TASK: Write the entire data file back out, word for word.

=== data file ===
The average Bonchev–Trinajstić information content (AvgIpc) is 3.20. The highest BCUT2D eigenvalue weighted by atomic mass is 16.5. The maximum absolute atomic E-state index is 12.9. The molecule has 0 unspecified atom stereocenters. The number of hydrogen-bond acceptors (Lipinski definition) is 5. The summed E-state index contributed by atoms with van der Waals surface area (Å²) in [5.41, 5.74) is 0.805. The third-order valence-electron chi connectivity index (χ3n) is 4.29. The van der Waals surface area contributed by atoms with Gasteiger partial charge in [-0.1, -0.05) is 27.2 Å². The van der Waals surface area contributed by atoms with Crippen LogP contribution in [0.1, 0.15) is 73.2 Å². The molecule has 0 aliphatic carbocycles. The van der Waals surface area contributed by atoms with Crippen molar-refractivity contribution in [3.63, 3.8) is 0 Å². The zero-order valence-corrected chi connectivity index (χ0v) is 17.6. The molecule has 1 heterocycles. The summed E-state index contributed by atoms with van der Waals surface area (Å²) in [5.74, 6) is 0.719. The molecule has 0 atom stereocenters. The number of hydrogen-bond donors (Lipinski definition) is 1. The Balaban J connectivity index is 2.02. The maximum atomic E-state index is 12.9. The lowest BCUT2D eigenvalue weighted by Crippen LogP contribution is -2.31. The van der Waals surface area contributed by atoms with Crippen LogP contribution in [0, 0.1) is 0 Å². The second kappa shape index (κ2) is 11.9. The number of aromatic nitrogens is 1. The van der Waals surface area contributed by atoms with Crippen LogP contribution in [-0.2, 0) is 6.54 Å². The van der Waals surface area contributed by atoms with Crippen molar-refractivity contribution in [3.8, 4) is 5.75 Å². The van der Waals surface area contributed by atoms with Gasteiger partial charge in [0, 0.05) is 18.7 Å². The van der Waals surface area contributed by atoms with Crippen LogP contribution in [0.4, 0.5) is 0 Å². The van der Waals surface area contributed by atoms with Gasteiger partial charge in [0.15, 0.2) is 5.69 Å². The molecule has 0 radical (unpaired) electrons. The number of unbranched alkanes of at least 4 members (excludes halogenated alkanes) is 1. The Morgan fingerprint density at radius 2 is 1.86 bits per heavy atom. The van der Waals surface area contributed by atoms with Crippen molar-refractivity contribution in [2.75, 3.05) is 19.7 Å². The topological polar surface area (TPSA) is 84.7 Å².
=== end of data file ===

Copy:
The average Bonchev–Trinajstić information content (AvgIpc) is 3.20. The highest BCUT2D eigenvalue weighted by atomic mass is 16.5. The maximum absolute atomic E-state index is 12.9. The molecule has 0 unspecified atom stereocenters. The number of hydrogen-bond acceptors (Lipinski definition) is 5. The summed E-state index contributed by atoms with van der Waals surface area (Å²) in [5.41, 5.74) is 0.805. The third-order valence-electron chi connectivity index (χ3n) is 4.29. The van der Waals surface area contributed by atoms with Gasteiger partial charge in [-0.1, -0.05) is 27.2 Å². The van der Waals surface area contributed by atoms with Crippen LogP contribution in [0.1, 0.15) is 73.2 Å². The molecule has 0 aliphatic carbocycles. The van der Waals surface area contributed by atoms with Crippen molar-refractivity contribution in [3.63, 3.8) is 0 Å². The zero-order valence-corrected chi connectivity index (χ0v) is 17.6. The molecule has 1 heterocycles. The summed E-state index contributed by atoms with van der Waals surface area (Å²) in [5.74, 6) is 0.719. The molecule has 0 atom stereocenters. The number of hydrogen-bond donors (Lipinski definition) is 1. The Balaban J connectivity index is 2.02. The maximum atomic E-state index is 12.9. The lowest BCUT2D eigenvalue weighted by Crippen LogP contribution is -2.31. The van der Waals surface area contributed by atoms with Crippen LogP contribution in [0, 0.1) is 0 Å². The second kappa shape index (κ2) is 11.9. The number of aromatic nitrogens is 1. The van der Waals surface area contributed by atoms with Crippen LogP contribution in [-0.2, 0) is 6.54 Å². The van der Waals surface area contributed by atoms with Crippen molar-refractivity contribution in [3.8, 4) is 5.75 Å². The van der Waals surface area contributed by atoms with Gasteiger partial charge in [0, 0.05) is 18.7 Å². The van der Waals surface area contributed by atoms with Crippen LogP contribution in [0.4, 0.5) is 0 Å². The van der Waals surface area contributed by atoms with Gasteiger partial charge in [0.15, 0.2) is 5.69 Å². The molecule has 0 radical (unpaired) electrons. The number of unbranched alkanes of at least 4 members (excludes halogenated alkanes) is 1. The Morgan fingerprint density at radius 2 is 1.86 bits per heavy atom. The van der Waals surface area contributed by atoms with Crippen molar-refractivity contribution in [2.75, 3.05) is 19.7 Å². The topological polar surface area (TPSA) is 84.7 Å².